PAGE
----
"Never Forget to Lie"
Saw a wonderful movie last night at the old crumbling Victoria on 16th Street. "Never Forget to Lie" is a life's work film by our friend Steve's associate Marian Marzynski. It's the story of his life as a child of the Warsaw Ghetto, but it's not a holocaust movie per se -- there are no Nazis, for example, no archival jack-boot footage -- it's about the feelings of a child being sent to the ghetto and watching people all around him being hauled away, remembering the sound of the Germans screaming in the streets below.
Marzynski was in the theater and spoke afterwards about the synchronicity between the film maker and the cameraman, and what it's like to do a documentary where there is no script and no professional actors. The man is in his late 70s now and this is a breathtaking film.
He also spoke about who lived and who didn't. It wasn't just luck. His father, for example, when Marian was born in 1937, refused to circumcise him, because he knew this would mark him as a Jew and put him in danger later. Of course, he was a secular, not a religious Jew. More religious Jews tended to die, less religious people could hide and be willing to do what it took to survive. Friendlier people had more friends, outside the ghetto, who would help.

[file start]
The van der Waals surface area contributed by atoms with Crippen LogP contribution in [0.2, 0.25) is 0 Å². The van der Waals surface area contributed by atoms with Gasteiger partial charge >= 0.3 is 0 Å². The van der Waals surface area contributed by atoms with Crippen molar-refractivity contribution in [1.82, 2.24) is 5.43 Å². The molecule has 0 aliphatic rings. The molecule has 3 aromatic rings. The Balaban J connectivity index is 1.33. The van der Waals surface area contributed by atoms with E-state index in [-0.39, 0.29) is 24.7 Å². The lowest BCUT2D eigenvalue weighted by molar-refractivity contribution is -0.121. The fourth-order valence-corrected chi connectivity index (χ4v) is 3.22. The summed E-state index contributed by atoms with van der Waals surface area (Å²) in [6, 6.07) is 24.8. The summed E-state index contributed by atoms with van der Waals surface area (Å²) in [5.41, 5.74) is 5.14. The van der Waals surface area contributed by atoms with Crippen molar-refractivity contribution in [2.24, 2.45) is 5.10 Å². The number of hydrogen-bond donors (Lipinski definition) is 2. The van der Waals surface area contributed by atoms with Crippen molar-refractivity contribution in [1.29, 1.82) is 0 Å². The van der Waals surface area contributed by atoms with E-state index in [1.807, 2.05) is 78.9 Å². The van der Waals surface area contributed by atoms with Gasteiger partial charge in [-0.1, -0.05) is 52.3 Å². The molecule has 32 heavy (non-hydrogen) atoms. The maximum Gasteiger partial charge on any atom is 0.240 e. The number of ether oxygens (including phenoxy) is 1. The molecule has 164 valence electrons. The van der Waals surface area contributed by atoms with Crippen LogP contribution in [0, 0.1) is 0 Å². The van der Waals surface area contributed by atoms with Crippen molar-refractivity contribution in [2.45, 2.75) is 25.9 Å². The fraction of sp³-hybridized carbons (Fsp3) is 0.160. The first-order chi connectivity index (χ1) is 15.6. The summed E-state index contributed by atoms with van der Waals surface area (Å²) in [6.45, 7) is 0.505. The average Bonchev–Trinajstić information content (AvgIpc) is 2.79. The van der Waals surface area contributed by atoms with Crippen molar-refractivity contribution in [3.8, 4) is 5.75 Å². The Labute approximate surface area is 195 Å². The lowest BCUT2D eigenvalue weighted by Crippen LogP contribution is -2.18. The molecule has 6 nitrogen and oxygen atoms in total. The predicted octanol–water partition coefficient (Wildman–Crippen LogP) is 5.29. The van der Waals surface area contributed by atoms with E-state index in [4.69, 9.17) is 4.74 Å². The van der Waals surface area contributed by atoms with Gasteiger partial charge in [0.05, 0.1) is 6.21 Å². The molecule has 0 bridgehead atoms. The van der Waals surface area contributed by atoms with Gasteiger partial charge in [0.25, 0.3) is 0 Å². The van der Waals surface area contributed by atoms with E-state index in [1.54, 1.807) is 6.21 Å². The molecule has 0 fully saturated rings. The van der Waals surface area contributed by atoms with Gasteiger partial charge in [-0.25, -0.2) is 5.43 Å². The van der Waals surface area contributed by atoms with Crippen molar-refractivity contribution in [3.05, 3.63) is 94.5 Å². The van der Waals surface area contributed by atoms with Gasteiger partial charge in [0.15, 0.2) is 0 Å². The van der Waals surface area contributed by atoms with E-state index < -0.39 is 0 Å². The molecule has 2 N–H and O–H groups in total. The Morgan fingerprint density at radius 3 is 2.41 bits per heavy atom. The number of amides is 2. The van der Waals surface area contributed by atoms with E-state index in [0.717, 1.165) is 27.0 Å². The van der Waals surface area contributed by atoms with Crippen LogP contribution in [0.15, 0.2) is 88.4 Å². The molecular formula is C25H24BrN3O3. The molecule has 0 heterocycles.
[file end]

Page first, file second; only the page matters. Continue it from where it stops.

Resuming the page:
So, if you think about it, many of today's Jews are in this way descendants of friendlier and non-religious Jews. This isn't genetics, but it is the way social engineering works.
And now, this generation of Polish, Italian, even German kids want to know about the Jewish history of their countries. Marzynki's next film will be about the train that takes 200 Italian students, every two years, from Florence to Auschwitz, recreating the route of the Italian death trains on the 1940s. People 'want to know.'
Maybe it's like we 'want to know' about our Navajo, our Sioux, our Cherokee. Maybe they just want to dance the hora in the streets of Warsaw and eat a blintz with sausage. Maybe it's no different than shamans in Sherman Oaks.
Maybe not. Maybe.